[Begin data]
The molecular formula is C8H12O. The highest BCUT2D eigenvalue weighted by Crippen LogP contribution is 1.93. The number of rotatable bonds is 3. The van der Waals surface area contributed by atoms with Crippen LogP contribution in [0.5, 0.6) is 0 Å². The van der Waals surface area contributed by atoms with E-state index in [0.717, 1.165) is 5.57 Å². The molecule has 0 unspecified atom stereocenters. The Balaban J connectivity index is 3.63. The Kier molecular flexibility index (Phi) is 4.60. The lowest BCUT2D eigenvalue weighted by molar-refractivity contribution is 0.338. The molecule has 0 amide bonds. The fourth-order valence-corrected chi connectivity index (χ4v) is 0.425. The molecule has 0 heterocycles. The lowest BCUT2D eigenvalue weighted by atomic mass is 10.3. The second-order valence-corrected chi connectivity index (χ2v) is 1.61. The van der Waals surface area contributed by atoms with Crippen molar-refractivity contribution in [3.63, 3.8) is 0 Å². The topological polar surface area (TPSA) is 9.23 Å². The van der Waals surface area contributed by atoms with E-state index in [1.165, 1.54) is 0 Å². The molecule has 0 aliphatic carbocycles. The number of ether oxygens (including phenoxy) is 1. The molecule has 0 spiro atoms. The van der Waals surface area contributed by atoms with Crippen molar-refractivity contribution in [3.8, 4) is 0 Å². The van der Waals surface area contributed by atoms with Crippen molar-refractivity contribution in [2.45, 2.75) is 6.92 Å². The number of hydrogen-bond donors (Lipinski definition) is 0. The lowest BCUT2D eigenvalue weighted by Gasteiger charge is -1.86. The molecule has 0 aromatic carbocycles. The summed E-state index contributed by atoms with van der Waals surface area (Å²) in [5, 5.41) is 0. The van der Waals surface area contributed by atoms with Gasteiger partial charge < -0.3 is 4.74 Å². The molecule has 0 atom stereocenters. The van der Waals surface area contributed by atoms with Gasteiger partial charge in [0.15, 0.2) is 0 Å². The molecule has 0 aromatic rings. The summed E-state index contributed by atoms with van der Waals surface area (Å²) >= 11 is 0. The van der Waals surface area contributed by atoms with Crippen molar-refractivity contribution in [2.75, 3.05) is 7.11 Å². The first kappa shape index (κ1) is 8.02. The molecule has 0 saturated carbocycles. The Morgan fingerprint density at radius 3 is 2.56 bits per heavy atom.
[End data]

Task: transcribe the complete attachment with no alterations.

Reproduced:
The molecular formula is C8H12O. The highest BCUT2D eigenvalue weighted by Crippen LogP contribution is 1.93. The number of rotatable bonds is 3. The van der Waals surface area contributed by atoms with Crippen LogP contribution in [0.5, 0.6) is 0 Å². The van der Waals surface area contributed by atoms with E-state index in [0.717, 1.165) is 5.57 Å². The molecule has 0 unspecified atom stereocenters. The Balaban J connectivity index is 3.63. The Kier molecular flexibility index (Phi) is 4.60. The lowest BCUT2D eigenvalue weighted by molar-refractivity contribution is 0.338. The molecule has 0 amide bonds. The fourth-order valence-corrected chi connectivity index (χ4v) is 0.425. The molecule has 0 heterocycles. The lowest BCUT2D eigenvalue weighted by atomic mass is 10.3. The second-order valence-corrected chi connectivity index (χ2v) is 1.61. The van der Waals surface area contributed by atoms with Crippen molar-refractivity contribution in [3.63, 3.8) is 0 Å². The topological polar surface area (TPSA) is 9.23 Å². The van der Waals surface area contributed by atoms with E-state index in [1.165, 1.54) is 0 Å². The molecule has 0 aliphatic carbocycles. The number of ether oxygens (including phenoxy) is 1. The molecule has 0 spiro atoms. The van der Waals surface area contributed by atoms with Crippen molar-refractivity contribution in [3.8, 4) is 0 Å². The van der Waals surface area contributed by atoms with Crippen molar-refractivity contribution in [2.45, 2.75) is 6.92 Å². The number of hydrogen-bond donors (Lipinski definition) is 0. The lowest BCUT2D eigenvalue weighted by Gasteiger charge is -1.86. The molecule has 0 aromatic carbocycles. The summed E-state index contributed by atoms with van der Waals surface area (Å²) in [5, 5.41) is 0. The van der Waals surface area contributed by atoms with Gasteiger partial charge < -0.3 is 4.74 Å². The molecule has 0 atom stereocenters. The van der Waals surface area contributed by atoms with Gasteiger partial charge in [0.15, 0.2) is 0 Å². The molecule has 0 aromatic rings. The summed E-state index contributed by atoms with van der Waals surface area (Å²) >= 11 is 0. The van der Waals surface area contributed by atoms with Crippen molar-refractivity contribution in [2.75, 3.05) is 7.11 Å². The first kappa shape index (κ1) is 8.02. The molecule has 0 saturated carbocycles. The Morgan fingerprint density at radius 3 is 2.56 bits per heavy atom.